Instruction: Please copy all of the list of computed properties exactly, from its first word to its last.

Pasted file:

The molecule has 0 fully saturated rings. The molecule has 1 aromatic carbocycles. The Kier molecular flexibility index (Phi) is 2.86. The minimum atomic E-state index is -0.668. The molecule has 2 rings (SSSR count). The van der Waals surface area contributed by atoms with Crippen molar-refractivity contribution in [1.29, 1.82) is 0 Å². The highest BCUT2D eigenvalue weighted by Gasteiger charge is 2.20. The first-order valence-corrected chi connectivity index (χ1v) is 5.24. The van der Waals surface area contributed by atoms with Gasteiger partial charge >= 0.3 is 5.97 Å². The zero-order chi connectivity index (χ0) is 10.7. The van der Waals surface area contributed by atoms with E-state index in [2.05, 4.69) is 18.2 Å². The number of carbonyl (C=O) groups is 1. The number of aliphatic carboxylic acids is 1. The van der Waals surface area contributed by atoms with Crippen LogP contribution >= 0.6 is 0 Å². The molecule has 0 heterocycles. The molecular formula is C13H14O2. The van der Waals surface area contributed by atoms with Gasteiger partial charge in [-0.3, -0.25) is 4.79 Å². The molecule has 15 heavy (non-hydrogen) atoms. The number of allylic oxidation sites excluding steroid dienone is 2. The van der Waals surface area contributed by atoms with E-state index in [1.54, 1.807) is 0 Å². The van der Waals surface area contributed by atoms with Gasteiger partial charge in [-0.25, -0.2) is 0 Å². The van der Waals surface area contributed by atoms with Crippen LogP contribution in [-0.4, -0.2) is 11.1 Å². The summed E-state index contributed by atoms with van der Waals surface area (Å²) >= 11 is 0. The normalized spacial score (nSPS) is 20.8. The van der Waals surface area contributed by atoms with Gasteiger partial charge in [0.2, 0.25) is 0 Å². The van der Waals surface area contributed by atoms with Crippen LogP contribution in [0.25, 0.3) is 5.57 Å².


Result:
The molecule has 0 fully saturated rings. The molecule has 1 aromatic carbocycles. The Kier molecular flexibility index (Phi) is 2.86. The minimum atomic E-state index is -0.668. The molecule has 2 rings (SSSR count). The van der Waals surface area contributed by atoms with Crippen molar-refractivity contribution in [1.29, 1.82) is 0 Å². The highest BCUT2D eigenvalue weighted by Gasteiger charge is 2.20. The first-order valence-corrected chi connectivity index (χ1v) is 5.24. The van der Waals surface area contributed by atoms with Gasteiger partial charge >= 0.3 is 5.97 Å². The zero-order chi connectivity index (χ0) is 10.7. The van der Waals surface area contributed by atoms with E-state index in [2.05, 4.69) is 18.2 Å². The number of carbonyl (C=O) groups is 1. The number of aliphatic carboxylic acids is 1. The van der Waals surface area contributed by atoms with Crippen LogP contribution >= 0.6 is 0 Å². The molecule has 0 heterocycles. The molecular formula is C13H14O2. The van der Waals surface area contributed by atoms with Gasteiger partial charge in [-0.3, -0.25) is 4.79 Å². The molecule has 15 heavy (non-hydrogen) atoms. The number of allylic oxidation sites excluding steroid dienone is 2. The van der Waals surface area contributed by atoms with E-state index in [1.54, 1.807) is 0 Å². The van der Waals surface area contributed by atoms with Gasteiger partial charge in [-0.25, -0.2) is 0 Å². The van der Waals surface area contributed by atoms with Crippen LogP contribution in [-0.4, -0.2) is 11.1 Å². The summed E-state index contributed by atoms with van der Waals surface area (Å²) >= 11 is 0. The normalized spacial score (nSPS) is 20.8. The van der Waals surface area contributed by atoms with Gasteiger partial charge in [0.2, 0.25) is 0 Å². The van der Waals surface area contributed by atoms with Crippen LogP contribution in [0.25, 0.3) is 5.57 Å².